One big problem: Other nearby suburban districts had also flipped to a virtual start, leaving Freehold teachers in a child care lurch if they were going to teach in person, said Rebecca Policastro, Freehold’s spokeswoman.
“Once our state allowed districts to be remote, it created a domino effect throughout the state and unanticipated child-care issues,” she said.
Many parents were upset that the district had to drop its plans for a hybrid start, with kids in class some days and learning at home on the others, district officials said.
The Wyckoff School District in New Jersey told parents it had to delay its plan for in-person classes until protective gear and new desks it ordered arrive in early September.
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Tough calls for education officials
It’s been challenging for board members and superintendents to balance students’ and teachers’ safety with the benefits of having them back in school, said Charlie Wilson, president of the national group representing school boards.
“Many factors are outside our control,” he said.
That includes the often conflicting advice from local health departments.
For example, Wilson is a board member of Worthington Schools, located north of Columbus, Ohio. His district and Columbus Schools are under one health department, but other schools in the same county answer to a different health department. One department recommended it’s safe for schools to hold sports, the other says it’s unsafe, Wilson said.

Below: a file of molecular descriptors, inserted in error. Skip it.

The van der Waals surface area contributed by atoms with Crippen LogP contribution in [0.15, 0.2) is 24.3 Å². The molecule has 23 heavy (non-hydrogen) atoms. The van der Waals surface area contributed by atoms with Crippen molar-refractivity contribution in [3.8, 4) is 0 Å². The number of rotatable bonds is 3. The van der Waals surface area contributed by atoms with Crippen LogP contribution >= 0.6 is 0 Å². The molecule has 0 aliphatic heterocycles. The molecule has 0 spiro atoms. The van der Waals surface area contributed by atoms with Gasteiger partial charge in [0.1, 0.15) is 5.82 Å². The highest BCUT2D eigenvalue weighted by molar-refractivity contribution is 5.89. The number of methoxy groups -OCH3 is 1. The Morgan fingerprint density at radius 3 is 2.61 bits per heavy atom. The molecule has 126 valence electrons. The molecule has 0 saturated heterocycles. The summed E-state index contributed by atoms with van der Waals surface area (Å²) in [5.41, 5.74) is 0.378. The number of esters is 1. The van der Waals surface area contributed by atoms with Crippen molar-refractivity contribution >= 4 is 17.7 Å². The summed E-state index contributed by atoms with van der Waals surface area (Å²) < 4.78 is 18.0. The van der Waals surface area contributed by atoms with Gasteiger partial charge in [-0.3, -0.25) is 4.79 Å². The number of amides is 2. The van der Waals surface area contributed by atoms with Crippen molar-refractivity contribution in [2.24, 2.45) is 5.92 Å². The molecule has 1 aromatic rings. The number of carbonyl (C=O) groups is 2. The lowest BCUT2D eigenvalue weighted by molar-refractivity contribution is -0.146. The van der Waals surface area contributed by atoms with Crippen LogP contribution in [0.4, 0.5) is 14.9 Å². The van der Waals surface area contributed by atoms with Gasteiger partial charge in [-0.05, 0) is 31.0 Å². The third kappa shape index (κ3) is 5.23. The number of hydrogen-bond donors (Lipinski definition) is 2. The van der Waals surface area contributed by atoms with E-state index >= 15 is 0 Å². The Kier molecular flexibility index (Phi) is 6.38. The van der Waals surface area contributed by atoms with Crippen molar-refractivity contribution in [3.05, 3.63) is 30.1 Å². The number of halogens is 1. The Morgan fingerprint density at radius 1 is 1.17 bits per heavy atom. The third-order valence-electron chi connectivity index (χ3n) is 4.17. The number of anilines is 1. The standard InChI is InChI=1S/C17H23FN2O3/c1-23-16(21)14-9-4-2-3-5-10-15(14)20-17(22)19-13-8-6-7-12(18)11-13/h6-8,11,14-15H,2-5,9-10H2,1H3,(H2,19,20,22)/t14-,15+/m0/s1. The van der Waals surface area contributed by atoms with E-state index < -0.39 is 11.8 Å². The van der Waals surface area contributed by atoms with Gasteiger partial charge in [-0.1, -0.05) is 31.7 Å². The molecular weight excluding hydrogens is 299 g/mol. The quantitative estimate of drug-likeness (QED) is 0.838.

“We thought we could take cues from our local health department, and that would provide stability,” he said. “But the public health department changes its recommendations – often when there’s been no change in the trends for positive (COVID-19) tests.”
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Worthington’s school board voted earlier to go all remote for the first nine weeks of school, starting on Aug. 31, because of rising COVID-19 cases. Then the district got enormous pushback from parents who wanted to return to work, Wilson said. The board recently voted to stay remote for a shorter period, until Sept. 28, when it will move to a hybrid teaching format.
“Not everyone was pleased with that compromise,” he added.
Outside of Milwaukee, the upscale Mequon-Thiensville School District changed its school start plans at least three times this summer.
First it planned for in-person learning, then the district asked parents to declare whether they wanted their child to learn in person or remotely, and finally it announced it would start virtually Sept. 1.
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To blame: the suburb’s spike in infections, traced to a number of large graduation parties held in the community over the summer.
Mequon-Thiensville Superintendent Matthew Joynt encouraged families to take responsibility for helping to slow the spread of the virus so that schools could reopen.
The local health department had recommended that ZIP codes have under an average of 350 cases per 100,000 people over a two-week period before opening classrooms.
Once the rate of infections declined, Mequon-Thiensville switched back to an in-person start for those who wanted it on Sept. 8. About 75% of students planned to come to school in-person every day, while the other 25% learn from home, according to the district.